Disaster Mitigation and Education Reforms

It is anticipated that with climate change, unusual weather disturbances will occur more often. Flor Lacanilao recently wrote an article, "Adapting to a Warmer and Harsher World, How Resilient is Our Country". Broadly examining the current situation sometimes hides what may be really wrong. Lacanilao talks about "resilience". It is about preparedness. The main problem is that governments usually act after the fact. The public is also more willing to contribute after disaster has already struck. [By the way, donations are still very much needed for victims of the typhoon Bopha (locally named "Pablo").]

Photo downloaded from Typhoon Bopha/Pablo Donations Facebook page
It is far more difficult to entice the public to do its part in making communities more resilient to changing climate and severe weather disturbances. With regard to disasters, we are oftentimes "reactive" and not "proactive". Seeing this news item in the HuffingtonPost, for example, is simply mind boggling:

Typhoon Bopha Leaves Hundreds Of Fishermen Missing In Philippines


NEW BATAAN, Philippines — The number of people missing after a typhoon devastated the Philippines jumped to nearly 900 after families and fishing companies reported losing contact with more than 300 fishermen at sea, officials said. 
The fishermen from southern General Santos city and nearby Sarangani province left a few days before Typhoon Bopha hit the main southern island of Mindanao on Tuesday, Civil Defense chief Benito Ramos said. The death toll has already surpassed 600, mostly from flash floods that wiped away precarious communities in the southern region unaccustomed to typhoons. 
Ramos said the fishermen were headed to the Spratly Islands in the South China Sea and to the Pacific Ocean. Coast guard, navy and fishing vessels are searching for them, and some may have sought shelter on the many small islands in the area....

There was no doubt in the forecasts made. The image below leaves no doubt on how powerful this typhoon was:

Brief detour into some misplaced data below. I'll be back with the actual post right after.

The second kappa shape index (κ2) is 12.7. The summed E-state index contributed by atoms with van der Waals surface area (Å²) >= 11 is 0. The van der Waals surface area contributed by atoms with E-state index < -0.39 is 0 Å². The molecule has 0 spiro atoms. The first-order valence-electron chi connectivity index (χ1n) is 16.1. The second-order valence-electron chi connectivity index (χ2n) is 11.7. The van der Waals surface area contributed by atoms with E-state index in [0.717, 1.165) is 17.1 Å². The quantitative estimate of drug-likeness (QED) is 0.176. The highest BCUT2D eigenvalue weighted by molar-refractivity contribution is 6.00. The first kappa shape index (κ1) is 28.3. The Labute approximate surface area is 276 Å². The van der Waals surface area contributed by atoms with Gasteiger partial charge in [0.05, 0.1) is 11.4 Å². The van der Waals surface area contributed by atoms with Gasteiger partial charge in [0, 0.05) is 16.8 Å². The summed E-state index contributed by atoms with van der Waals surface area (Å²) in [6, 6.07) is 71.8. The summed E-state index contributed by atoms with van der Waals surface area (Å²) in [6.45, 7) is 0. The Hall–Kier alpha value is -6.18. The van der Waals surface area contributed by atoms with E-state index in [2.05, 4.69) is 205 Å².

Forecast and Graphic by: Naval Maritime Forecast Center/Joint Typhoon Warning Center

And yet, hundreds of fishermen went out to the sea.

There are things that can be done before disaster hits to soften its blow. Yet, we seem to act more readily after and not before the fact. Basic education reform in the Philippines is very similar. The forecasts are unequivocal. Teacher quality and early childhood education are important ingredients for good basic education. And we ignore this. Some politicians are happy to place their names on school buildings that are being constructed. They do this with the same amount of eagerness as they distribute relief goods to places hit by a disaster. The eagerness in taking proactive steps, sadly, is missing.

Anne Lan Candelaria shared the following pieces data in her article, "Poor Education as a Threat to Society":
According to the latest data from the Department of Education, nine out 10 children ages 6 to 12 are currently in school while only six out of 10 teens ages 13 to 16 are enrolled in the public high schools. Among those enrolled, only about seven out of 10 are expected to complete Grade 6 and year 4. Meanwhile, dropout rate among elementary school children stands at 6.29% while the high school dropout rate is at 7.79%. 
Should these numbers be a cause for alarm? I believe they should, especially when we realize that there are 13 million children enrolled in the elementary schools and 5.5 million students in high school. A dropout rate of 6.29% and 7.79% means that by the end of the school year, we expect 817,700 elementary school children and 428,450 youth to be invisible from the education reform battlefield, with the possibility of going back to school becoming less and less as they linger longer outside the educational system.
For every year that problems in the early stages of education are not addressed, schools will produce a generation of problems. Limited resources should be placed where both need and impact are greatest. DepEd's K to 12 exactly does the opposite. The consequences will be as harsh as those of disasters.